Top 4 Healthcare Predictions for 2010

This is a guest post from Cliff Cramer, Director of the Healthcare and Pharmaceutical Management Program at Columbia Business School. Do you have a response to Cramer’s post? Post them in the comments section below.

  • Multi-national pharmaceutical and medical technology companies will increase their investments in emerging markets, notably China and India, to access cost effective human capital and a growing middle class of consumers better able to afford more advanced medical products.
  • Information technology will make greater strides in a healthcare industry which has been slow to adopt, driven by financial incentives (e.g., government subsidies) and employees and consumers demanding better and more accessible information (e.g., transportable e-records) as their share of healthcare spending increases.
  • Healthcare reform will continue across developed (U.S. and EU countries) and developing (China) markets, focused on increasing access to affordable and quality patient care. These initiatives are likely to be incremental due to political and economic (budget) considerations.
  • Consolidation will be a major theme in 2010 as insurers and hospitals seek additional leverage in contract negotiations, and pharmaceutical companies explore transformational mergers to broaden product lines, strengthen geographic breadth (emerging markets) and seek to manage earnings given major patent expirations in the near term.

About Cliff Cramer:

Cliff Cramer has spent more than 25 years in the healthcare / pharmaceutical and financial services sectors. He was managing director at Merrill Lynch in the Global Healthcare Investment Banking Group and managing director at JPMorgan in the Corporate Finance Group, where he served as head of M&A for the pharmaceutical sector. Earlier, Cramer was vice president, corporate planning & development, for Merck & Co., Inc., with worldwide responsibilities for strategic planning and business development. In addition, he was cofounder of American Health Capital / VHA Enterprises, Inc., a healthcare / financial services company serving the capital needs of multihospital systems.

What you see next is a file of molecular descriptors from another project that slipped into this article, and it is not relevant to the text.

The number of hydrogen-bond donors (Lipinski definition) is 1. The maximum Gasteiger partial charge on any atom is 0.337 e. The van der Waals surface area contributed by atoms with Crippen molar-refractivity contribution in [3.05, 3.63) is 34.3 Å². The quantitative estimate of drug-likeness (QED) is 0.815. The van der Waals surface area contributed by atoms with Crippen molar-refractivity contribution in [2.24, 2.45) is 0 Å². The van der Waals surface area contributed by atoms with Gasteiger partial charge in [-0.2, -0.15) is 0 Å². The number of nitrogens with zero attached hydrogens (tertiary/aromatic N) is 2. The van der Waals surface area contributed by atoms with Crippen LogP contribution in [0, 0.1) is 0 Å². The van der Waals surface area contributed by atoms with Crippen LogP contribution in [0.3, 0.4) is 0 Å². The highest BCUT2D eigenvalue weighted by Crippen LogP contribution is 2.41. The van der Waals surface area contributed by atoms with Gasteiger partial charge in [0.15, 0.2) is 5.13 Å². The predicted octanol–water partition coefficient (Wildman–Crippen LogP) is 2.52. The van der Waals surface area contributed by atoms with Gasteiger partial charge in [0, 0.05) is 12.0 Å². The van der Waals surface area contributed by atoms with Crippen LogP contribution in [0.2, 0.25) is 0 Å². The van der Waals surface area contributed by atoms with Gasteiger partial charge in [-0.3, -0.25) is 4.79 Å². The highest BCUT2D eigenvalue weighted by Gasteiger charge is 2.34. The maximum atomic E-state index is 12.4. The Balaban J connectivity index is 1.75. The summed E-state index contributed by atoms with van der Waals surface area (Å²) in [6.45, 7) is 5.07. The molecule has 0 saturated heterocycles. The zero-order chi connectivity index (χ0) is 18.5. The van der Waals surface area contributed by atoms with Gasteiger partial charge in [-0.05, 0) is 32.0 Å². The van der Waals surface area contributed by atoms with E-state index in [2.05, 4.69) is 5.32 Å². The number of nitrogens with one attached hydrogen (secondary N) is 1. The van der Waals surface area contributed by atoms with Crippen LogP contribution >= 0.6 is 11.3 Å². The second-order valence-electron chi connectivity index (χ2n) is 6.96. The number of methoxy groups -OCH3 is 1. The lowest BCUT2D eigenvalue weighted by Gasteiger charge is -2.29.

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  1. ronaldsommer
      December 15, 2009

    I am concerned that we are getting into an area where we should not be.Our huge pharms companys are acting like the other companies in our country ship every ting overseas,bring it back and sell at a less fair market value,we all know what has happened in China try and buy made in the USA,you have to search long and hard and in most cases cannot find products made in the USA>this goes back to where we are unless we start hiring back people we will never see a economy solvent.I guess I beleive in made in the USA as this is what our forefathers fought so hard for so lets refain from global competion and take care of our nation first?

  2. Mike May
      December 16, 2009

    Regarding IT and healthcare, many factors make this a desirable but complicated marriage. Clearly, healthcare would benefit from improved use of IT, but economic and sociological issues must be resolved. Many hospitals continue to use hand-written and electronic records, many medical devices are not designed for easy incorporation into IT, and two articles in this week’s JAMIA indicate that physicians remain concerned about privacy with electronic health records. These obstacles will take time, education, and funding to turn healthcare into a modern user of IT.

  3. Sumontro
      December 16, 2009

    There is nothing wrong with expanding into new markets. I believe that pharmaceuticals and biotechnology need to be competitive in the rising markets of China and India. And this will help take care of America because it can help reduce prices across the board due to access to more customers. My question is how are the brand name pharmaceutical and biotechnology companies going to fill the gap in the pipeline quickly?

  4. Bob Crutchfield
      December 31, 2009

    Healthcare reform will push the emphasis on appropriate utilization of existing healthcare resources. At its core, this is behavioral change for a $3 trillion industry. Behavioral change will require the alignment of interests between payers, providers, patients and employers. I believe IT solutions will be the engine that allows this alignment to occur through the creation, aggregation, mining and measuring of these metrics that ultimately will demonstrate value and patient outcomes.